The Five “Charter Towns”
City of Canterbury
Canterbury lay in the eye of the storm which began with the accession of Stephen Langton as Archbishop in 1207. He became implacably opposed to King John and in 1213, Archbishop Langton revived the ancient charter of Henry I. This pressure, combined with the military power of the Barons, led directly to the showdown at Runnymede.
Visit Canterbury: http://www.canterbury.co.uk/
City of London
Events that took place in the City of London on Sunday 17th May 1215, became the tipping point in the long-running battle between King John and the Barons. While everyone was at mass, the Barons simply installed their own Mayor, took over the city and then used this as leverage to compel King John to meet them at Runnymede.
Visit London: http://www.cityoflondon.gov.uk
Runnymede may derive from the Anglo-Saxon word “runinge”, meaning to take council and “moed” meaning meadow. Some believe that King Alfred held meetings at Runnymede in ancient times. Travel by boat along the Thames was the standard means of safe transport and the choice of venue would have added additional gravitas to the unfolding drama of Magna Carta, not lost on the recalcitrant King John.
Visit Runnymede: http://www.nationaltrust.org.uk/main/w-runnymede
St. Albans earns its place as a Charter Town as on 4 August 1213 Barons and Clergy met at St. Albans Abbey. It was here that the King’s Justiciar agreed to pay compensation for past grievances. These concessions triggered a demand for general rights and privileges, based on the Charter of Liberties of Henry I, which by now had become the template for Magna Carta.
Visit St Albans: http://www.stalbans.gov.uk/leisure-and-culture/tourism-and-travel/
Bury St. Edmunds
Bury St Edmunds has a pivotal role in the history of Magna Carta. One chronicler relates that in 1214 a group of Barons met in St. Edmunds Abbey Church and swore an oath to compel King John to accept The Charter of Liberties, a proclamation of Henry I. It was the direct precursor to Magna Carta a year later.
Magna Carta Original Copies
Lincoln Cathedral has been home to its 1215 Magna Carta, marked twice on the reverse with the word ‘Lincolnia’, for the whole of the last eight centuries, surviving the ravages of the English Civil War. This is appropriate since Hugh of Wells, Bishop of the large and powerful Diocese of Lincoln, was present at Runneymede. It is significant since Archbishop Stephen Langton, the architect of Magna Carta, was a Lincolnshire man who studied ideas of kingship from the manuscripts of Lincoln Cathedral. Whilst Lincoln Cathedral has been its home, Magna Carta has also travelled. It was protected during WWII by the United States who kept it safely in Fort Knox, Kentucky.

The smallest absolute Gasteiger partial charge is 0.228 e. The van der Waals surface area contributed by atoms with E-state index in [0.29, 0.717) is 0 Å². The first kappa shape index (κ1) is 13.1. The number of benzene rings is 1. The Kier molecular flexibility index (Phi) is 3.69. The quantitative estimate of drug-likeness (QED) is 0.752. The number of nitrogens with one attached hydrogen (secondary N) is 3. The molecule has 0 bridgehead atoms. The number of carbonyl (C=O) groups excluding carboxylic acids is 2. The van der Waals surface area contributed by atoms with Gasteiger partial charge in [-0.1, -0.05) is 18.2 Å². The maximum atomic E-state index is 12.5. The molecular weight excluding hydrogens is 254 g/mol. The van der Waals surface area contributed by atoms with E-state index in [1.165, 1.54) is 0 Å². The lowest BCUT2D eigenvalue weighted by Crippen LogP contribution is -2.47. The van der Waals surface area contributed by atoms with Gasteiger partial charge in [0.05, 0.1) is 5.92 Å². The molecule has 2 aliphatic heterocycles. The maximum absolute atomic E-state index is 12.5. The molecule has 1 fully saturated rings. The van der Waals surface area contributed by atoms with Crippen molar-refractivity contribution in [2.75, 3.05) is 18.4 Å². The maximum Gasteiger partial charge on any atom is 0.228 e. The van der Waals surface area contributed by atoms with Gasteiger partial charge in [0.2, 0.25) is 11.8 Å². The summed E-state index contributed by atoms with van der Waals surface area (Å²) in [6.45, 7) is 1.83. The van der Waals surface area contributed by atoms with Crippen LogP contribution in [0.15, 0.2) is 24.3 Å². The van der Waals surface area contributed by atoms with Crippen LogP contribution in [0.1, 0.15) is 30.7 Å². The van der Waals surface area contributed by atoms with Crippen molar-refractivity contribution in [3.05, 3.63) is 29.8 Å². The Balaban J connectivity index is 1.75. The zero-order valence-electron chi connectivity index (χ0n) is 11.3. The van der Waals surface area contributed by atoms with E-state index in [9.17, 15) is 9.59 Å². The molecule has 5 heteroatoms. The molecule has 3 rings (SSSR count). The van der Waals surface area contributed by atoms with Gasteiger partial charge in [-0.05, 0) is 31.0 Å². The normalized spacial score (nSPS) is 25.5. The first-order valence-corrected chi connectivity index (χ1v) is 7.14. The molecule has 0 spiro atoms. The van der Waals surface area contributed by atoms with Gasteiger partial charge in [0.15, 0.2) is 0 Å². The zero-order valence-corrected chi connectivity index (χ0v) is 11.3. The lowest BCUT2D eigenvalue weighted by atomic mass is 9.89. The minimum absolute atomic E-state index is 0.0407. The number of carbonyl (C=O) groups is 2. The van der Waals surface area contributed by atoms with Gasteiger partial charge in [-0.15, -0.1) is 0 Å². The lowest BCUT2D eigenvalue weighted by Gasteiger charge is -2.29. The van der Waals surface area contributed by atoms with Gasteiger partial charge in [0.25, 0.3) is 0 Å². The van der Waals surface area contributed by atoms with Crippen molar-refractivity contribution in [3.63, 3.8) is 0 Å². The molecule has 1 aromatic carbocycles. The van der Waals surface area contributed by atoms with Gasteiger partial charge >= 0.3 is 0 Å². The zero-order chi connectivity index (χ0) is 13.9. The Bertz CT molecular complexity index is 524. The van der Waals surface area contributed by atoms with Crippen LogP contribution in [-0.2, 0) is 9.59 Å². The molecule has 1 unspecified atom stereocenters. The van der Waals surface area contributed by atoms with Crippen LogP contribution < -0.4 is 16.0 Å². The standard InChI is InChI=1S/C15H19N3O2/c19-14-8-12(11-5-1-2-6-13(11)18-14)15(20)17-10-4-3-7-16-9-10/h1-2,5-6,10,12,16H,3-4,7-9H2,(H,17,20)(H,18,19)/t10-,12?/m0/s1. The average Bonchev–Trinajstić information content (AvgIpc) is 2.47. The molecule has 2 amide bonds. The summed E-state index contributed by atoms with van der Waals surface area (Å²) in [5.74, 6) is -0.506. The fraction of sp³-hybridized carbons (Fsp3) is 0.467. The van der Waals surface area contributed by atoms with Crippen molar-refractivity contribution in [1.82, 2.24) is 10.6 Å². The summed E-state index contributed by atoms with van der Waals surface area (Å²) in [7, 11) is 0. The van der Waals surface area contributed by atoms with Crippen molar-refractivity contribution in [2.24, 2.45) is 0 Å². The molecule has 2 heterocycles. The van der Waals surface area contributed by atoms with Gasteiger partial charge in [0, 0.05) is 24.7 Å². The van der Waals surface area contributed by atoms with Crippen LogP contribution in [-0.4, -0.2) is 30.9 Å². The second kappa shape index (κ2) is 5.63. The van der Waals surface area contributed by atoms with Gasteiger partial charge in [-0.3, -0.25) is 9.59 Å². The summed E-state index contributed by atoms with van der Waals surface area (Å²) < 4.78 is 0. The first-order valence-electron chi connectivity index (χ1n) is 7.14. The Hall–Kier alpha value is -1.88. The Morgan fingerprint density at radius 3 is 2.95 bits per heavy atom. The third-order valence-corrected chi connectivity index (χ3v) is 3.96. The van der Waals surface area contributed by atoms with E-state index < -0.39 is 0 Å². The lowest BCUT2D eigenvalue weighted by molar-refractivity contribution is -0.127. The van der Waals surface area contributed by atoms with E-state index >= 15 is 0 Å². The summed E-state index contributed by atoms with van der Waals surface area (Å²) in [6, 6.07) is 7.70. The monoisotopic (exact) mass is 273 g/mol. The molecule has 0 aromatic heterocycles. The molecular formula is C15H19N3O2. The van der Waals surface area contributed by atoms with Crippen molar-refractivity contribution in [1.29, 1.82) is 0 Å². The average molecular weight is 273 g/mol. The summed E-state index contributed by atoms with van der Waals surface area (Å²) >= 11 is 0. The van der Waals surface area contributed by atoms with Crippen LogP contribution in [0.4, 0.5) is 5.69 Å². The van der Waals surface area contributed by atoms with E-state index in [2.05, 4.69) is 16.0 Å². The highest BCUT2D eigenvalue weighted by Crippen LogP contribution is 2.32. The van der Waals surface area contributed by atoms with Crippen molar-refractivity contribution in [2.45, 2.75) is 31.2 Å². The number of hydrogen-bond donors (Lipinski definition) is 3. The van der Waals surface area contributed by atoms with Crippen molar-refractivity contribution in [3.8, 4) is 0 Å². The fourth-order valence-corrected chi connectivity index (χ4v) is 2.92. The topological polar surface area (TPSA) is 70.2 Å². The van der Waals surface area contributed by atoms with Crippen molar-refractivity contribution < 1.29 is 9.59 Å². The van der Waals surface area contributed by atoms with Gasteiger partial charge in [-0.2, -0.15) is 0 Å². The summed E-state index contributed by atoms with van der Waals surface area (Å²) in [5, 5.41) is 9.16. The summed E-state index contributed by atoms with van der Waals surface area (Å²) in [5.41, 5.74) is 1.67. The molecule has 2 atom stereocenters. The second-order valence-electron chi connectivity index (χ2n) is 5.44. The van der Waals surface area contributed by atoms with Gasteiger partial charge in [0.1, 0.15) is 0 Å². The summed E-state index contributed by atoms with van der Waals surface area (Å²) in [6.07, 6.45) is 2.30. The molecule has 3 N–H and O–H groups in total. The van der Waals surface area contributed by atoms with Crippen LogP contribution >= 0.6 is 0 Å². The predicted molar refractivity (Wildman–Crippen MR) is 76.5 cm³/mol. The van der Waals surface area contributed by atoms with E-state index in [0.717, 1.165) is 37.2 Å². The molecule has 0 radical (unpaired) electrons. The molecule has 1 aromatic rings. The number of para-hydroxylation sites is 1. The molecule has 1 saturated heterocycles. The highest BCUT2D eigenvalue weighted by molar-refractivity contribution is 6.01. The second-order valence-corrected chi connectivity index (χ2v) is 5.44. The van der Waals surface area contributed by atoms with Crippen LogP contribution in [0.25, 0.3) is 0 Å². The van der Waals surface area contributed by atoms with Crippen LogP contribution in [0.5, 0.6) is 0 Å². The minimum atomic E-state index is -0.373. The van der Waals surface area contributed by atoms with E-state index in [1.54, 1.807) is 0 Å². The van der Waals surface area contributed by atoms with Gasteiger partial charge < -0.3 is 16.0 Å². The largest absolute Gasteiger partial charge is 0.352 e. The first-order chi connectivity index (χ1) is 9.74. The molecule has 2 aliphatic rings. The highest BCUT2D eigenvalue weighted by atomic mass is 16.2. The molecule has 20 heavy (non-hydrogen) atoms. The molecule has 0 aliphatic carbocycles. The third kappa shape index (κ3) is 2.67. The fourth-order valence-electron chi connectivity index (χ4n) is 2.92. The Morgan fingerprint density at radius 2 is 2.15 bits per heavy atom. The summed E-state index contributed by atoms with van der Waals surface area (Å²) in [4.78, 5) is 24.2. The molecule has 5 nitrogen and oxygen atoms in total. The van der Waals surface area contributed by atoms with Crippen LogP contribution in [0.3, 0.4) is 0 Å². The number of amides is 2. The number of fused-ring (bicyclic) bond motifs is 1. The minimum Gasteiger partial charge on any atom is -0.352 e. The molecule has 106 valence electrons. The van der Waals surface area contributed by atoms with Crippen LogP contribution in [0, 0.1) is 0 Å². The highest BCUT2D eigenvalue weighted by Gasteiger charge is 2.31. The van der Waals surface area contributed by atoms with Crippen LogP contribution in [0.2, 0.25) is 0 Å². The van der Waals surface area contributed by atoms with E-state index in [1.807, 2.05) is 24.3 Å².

The Salisbury Magna Carta is the best preserved of the surviving four examples and is on public view in the Chapter House of the Cathedral of St. Mary - the more correct title of Salisbury Cathedral. This magnificent building, featuring the tallest spire in England, was not the original home of the Magna Carta, but rather the original cathedral built at Old Sarum which was demolished in 1219. The recycled stone was used to build the present cathedral dedicated in 1258.
Visit Salisbury: http://www.visitwiltshire.co.uk/salisbury/home
The British Library
The British Library is the national library of the United Kingdom and one of the world’s greatest libraries. Our collections include more than 150 million items, in over 400 languages, to which three million new items are added every year. We house books, magazines, manuscripts, maps, music scores, newspapers, patents, databases, philatelic items, prints and drawings and sound recordings.
Magna Carta Copies
Durham Cathedral holds three editions of Magna Carta dated 1216, 1225 and 1300. Bishops of Durham held the unique status of Earls Palatine. With a bible in one hand and a bloodied sword in the other, they were effectively warlords who secured England’s northern border against Scots ambition. These Magna Cartas show the evolution of the original. Once a boy king, Henry III occupied the throne for 56 years - the longest of all medieval reigns - plenty of time to modify the legacy of his father.
Hereford Cathedral boasts a modified version, a third edition of the 1215 Magna Carta, dating from 1217. It was issued by the boy king, Henry III who was 8 years old when his father, King John had a particularly bad day at work two years before. 1217 saw most of England occupied by the French under the usurper Prince Louis, this edition forming part of the subsequent peace treaty. It shows how Magna Carta had become a template for numerous revisions and amendments throughout the following centuries.
Oxford’s Bodleian, one of the oldest libraries in Europe, holds three of the surviving manuscripts of the 1217 Charters, the new and improved versions of the original Magna Carta. Issued during the reign of the Henry III when he was only 9 years old, they bear the seal of his appointed guardians - the regents of the boy king, William Marshal and the Papal Legate to England, Guala Bicchieri. The great seal of Henry III was finally attached to an even later edition of the Magna Carta – the 1225 Charter of the Forest.
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